Gathering for Father Patrick Dowd’s Bicentenary

by irishcanadianfamineresearcher

Gathering for Father Patrick Dowd’s Bicentenary


ONE of Dunleer’s greatest sons is to be honoured with a special day in his memory on November 24 – the 200th anniversary of his baptism in the then rural hamlet.

Fr Patrick Dowd would go on to save the lives of thousands of Irish emigrants in Montreal during the Famine migration of 1847-1848.

The bicentenary of his birth will be celebrated as part of The Gathering in Dunleer on November 24.

Not only did he saved so many lives, but he helped provide new homes for Irish orphans and widows left destitute in the city’s fever sheds.

Fr Dowd and the Grey Nuns founded the Montreal St. Patrick’s Orphanage in 1851. Efforts were made to elevate him to Bishop but he refused them all and went on to establish the Montreal St. Bridget’s Refuge for the destitute in 1865 and three years later opened a school for girls. For the rest of his life he cared for the poor and died in December 1891.

In 2012, Jimmy Deenihan, TD, Minister for Arts, Heritage, and the Gaeltachtpaid tribute to Fr Dowd during the National Famine Commemoration in Drogheda.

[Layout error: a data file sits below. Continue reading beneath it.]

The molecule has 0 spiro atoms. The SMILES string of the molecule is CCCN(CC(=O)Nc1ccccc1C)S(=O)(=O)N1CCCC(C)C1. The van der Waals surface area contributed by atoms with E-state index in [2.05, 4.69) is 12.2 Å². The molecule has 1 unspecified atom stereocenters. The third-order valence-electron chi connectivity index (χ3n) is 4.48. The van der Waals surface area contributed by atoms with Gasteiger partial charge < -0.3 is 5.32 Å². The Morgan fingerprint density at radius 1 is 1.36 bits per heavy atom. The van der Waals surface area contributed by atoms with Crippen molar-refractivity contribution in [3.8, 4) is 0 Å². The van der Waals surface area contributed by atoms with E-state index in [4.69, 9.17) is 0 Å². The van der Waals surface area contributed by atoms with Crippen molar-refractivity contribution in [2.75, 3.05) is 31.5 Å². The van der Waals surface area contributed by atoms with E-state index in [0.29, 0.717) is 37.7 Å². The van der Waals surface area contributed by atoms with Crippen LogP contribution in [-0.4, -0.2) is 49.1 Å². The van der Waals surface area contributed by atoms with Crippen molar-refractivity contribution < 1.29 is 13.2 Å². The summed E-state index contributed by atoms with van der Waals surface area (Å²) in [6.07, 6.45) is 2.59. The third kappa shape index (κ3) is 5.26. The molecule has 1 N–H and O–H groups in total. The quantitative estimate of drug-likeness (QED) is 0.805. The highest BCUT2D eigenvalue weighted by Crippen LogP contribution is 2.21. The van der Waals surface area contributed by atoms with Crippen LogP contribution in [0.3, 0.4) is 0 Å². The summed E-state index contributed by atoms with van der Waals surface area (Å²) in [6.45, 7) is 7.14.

Mr Deenihan called upon the nation to “remember Fr. Patrick Dowd who was born in 1813 and curate of Drogheda … during the height of the famine. He moved to Montreal in 1848 to work with the Grey Nuns looking after the Irish famine victims”.

The event in Dunleer will feature a commemorative Mass, historical exhibition, free lectures about Father Dowd’s local connections and family history in Dunleer, his heroic work, his close friendship with Thomas D’Arcy McGee, and the Canadian Irish heritage of County Louth.

Guest speakers include Dr. Jason King, a native of Montreal who established a digital Famine Archive about Fr Dowd and the Grey Nuns at the University of Limerick, and Gabriel Mathews who is a direct descendant of the Dowd family.

Mass is at 11:30am in St Brigid’s Church, Dunleer, with historical talks from 2pm in St Brigid’s Hall, Dunleer.